What does Craig’s tax increase mean for city services, local residents?
The City of Craig’s sales tax measure eked out a win Tuesday night by an unofficial margin of only 88 votes, or about 4 percent of a total 2,327 voters. The election saw a 37-percent turnout among registered voters in the city.
The win has city officials feeling relieved and ready to tackle a long list of deferred projects and maintenance, while residents and business owners are waiting to see what kind of impact it will have on city services and on their own pocketbooks.
“I know the city is under a microscope,” said Kevin Willbanks, co-owner of Craig Powersports. “If they give everybody raises and increase expense accounts, I’m sure people won’t be happy, but if they do what they promise to do and make good, confident decisions, I think everybody will be for it.”
The 1.75-percent tax increase is expected to generate about $2.1 million annually, effectively resolving a growing budget deficit for the city’s general fund. Back in July, Finance Director Bruce Nelson estimated the city would need to raise at least $1.75 million annually to maintain current services and capital needs.
That means there may be a little bit of funding left over for “wish list” projects or amenities — items like a new skate park, dog park or completing Breeze Street park improvements — once the city catches up on several years’ worth of capital projects and equipment replacement.
“We’re going to do some strategic planning with council,” said City Manager Mike Foreman. “We’ve got to meet our needs going forward, and whatever’s left over, what are the priorities of council in our community that we want to address?”
Though the 2018 budget has been drafted, it’s not yet finalized, meaning city council still has the opportunity to add items back into the budget that previously had been axed, something they’ll discuss at their next two meetings on Nov. 14 and Nov. 28. Council may also call for a special work session this month to discuss the matter, Foreman said.
“The key thing is citizen participation,” Nelson said. “They need to let the council know if there’s something they’d like to see done.”
The sales tax increase won’t go into effect until July 1, 2018. The city sales tax rate will then go up from 2.25 percent to 4 percent, which, combined with a 2-percent county sales tax and 2.9-percent state sales tax, will put the combined sales tax rate at 8.9 percent. That will place Craig’s rate higher than Steamboat Spring’s combined 8.4-percent rate.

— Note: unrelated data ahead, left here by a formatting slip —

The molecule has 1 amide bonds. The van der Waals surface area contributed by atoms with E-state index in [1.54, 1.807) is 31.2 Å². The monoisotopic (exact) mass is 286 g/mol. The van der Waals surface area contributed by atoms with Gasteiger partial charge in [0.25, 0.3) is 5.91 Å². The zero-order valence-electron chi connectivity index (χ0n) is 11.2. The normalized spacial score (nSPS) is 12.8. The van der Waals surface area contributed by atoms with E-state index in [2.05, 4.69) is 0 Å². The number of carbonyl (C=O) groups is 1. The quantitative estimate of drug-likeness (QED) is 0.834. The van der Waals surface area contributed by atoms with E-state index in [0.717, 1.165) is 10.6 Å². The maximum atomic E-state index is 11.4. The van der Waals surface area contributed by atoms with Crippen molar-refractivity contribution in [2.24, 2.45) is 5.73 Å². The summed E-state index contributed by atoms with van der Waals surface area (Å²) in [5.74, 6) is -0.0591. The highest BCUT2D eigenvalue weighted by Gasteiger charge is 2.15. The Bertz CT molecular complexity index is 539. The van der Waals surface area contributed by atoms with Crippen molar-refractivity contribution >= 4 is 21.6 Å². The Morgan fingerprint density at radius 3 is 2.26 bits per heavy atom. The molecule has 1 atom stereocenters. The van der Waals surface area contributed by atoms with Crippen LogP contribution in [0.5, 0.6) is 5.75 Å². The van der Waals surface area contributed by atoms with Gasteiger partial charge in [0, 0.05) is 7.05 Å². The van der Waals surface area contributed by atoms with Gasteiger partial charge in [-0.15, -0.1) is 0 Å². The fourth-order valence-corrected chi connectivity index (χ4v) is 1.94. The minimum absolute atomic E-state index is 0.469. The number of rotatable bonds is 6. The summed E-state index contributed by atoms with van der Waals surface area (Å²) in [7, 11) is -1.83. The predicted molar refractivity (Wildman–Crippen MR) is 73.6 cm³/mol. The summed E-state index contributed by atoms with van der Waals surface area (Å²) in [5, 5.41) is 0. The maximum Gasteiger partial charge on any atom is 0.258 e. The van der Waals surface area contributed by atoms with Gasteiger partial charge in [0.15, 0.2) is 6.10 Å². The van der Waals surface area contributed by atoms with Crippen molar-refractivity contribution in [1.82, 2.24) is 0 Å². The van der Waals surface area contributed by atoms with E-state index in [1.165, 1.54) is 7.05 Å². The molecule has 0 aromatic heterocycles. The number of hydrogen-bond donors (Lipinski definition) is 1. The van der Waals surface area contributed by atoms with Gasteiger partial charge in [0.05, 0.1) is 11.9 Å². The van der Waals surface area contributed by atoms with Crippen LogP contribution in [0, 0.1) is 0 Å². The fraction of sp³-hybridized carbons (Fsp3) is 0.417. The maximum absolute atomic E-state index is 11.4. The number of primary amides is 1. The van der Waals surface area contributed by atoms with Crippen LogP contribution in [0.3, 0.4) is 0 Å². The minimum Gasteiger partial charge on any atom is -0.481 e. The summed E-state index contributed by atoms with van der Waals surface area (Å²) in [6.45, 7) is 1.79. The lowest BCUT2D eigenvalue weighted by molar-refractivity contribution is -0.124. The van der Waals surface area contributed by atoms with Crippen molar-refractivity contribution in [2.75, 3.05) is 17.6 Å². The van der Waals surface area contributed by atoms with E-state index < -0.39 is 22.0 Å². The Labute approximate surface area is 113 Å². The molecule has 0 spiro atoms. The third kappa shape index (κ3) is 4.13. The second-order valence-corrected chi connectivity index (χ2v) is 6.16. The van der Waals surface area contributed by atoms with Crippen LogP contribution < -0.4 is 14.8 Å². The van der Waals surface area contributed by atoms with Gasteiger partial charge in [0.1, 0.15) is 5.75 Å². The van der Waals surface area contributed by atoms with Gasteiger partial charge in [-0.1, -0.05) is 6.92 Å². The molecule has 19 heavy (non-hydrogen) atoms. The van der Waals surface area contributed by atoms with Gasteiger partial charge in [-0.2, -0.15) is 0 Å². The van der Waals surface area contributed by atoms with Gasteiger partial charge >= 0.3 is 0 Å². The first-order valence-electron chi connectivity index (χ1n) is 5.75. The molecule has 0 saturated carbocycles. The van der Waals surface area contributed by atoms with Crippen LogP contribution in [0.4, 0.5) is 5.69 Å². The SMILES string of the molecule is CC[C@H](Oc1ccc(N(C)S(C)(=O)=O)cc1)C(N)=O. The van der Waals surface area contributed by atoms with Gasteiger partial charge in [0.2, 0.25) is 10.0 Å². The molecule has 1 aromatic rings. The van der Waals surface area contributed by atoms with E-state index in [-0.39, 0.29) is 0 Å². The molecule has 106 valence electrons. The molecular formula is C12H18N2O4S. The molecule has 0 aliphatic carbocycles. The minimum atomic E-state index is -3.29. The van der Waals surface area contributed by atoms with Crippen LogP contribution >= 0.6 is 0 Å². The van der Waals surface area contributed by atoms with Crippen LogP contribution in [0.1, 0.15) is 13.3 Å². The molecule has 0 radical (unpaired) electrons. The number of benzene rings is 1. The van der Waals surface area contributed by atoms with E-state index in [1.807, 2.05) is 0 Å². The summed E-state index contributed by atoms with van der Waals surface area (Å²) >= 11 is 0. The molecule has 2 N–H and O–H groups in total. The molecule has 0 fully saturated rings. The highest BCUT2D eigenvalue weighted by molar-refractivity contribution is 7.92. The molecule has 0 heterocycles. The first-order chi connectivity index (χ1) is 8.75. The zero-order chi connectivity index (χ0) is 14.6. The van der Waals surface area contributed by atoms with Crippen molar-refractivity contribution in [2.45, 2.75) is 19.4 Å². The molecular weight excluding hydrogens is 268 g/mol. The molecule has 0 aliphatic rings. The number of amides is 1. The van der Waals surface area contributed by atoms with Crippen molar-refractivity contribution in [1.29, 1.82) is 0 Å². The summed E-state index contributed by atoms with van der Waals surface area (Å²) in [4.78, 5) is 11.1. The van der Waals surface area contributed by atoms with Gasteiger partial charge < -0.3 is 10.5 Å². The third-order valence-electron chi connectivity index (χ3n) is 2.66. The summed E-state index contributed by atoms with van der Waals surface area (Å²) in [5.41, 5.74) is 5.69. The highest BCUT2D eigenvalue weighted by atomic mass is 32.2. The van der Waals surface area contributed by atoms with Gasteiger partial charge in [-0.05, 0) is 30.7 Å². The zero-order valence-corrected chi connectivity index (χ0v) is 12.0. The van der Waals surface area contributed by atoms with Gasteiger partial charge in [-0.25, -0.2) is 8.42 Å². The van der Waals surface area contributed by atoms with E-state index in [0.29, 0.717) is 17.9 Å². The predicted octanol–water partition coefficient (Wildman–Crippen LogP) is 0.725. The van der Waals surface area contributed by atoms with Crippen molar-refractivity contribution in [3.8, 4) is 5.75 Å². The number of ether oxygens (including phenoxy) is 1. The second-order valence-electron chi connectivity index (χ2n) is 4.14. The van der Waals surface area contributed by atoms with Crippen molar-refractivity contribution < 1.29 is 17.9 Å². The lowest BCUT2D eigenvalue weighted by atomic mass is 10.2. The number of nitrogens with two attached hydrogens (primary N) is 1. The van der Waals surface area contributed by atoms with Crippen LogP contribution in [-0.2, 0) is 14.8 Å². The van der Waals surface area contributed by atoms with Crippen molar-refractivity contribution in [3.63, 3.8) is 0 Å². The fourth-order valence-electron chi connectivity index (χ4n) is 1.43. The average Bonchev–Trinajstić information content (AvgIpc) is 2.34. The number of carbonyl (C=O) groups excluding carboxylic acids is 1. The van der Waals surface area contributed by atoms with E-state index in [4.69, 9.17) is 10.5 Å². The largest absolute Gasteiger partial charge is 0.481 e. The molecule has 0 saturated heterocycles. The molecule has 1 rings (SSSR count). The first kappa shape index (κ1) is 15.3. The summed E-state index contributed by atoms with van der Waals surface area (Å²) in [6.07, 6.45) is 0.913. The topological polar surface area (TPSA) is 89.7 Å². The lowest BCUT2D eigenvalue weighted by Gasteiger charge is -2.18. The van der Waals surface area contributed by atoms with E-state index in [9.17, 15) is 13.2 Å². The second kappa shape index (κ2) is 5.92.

For shoppers, the tax increase will translate to an extra $1.75 for every $100 in taxable products or services purchased in Craig.
Richard Tyser, owner of Kester Jewelry in downtown Craig, is less concerned about the sales tax increase driving away business than he is about online retailers.
“I don’t think (the sales tax increase) should affect it any,” Tyser said. “The only thing that I think about is consumers buying on Amazon (or) online, because that’s 9 percent they can save by not having to pay the sales tax. That’s the only thing that I’m concerned about.”
City Councilwoman Andrea Camp, who campaigned for the tax increase in both the April and November elections, is hopeful the funding increase will allow the city to go after more grant money to further economic development efforts.
“We were missing some opportunities for some grant funding because we really didn’t even have the money for the matching funds,” Camp said. “This gives us a little room to seek out opportunities and work on economic development.”
As for the close call in the election, Camp is aware that council will have to work to earn the trust of nearly half of voters that did not favor the tax increase.
‘I think it’s important to show we’re honest, we’re open, and make sure the public is informed and make sure we do a really good job of spending these additional revenues,” she said.
Contact Lauren Blair at 970-875-1795 or lblair@CraigDailyPress.com or follow her on Twitter @LaurenBNews.
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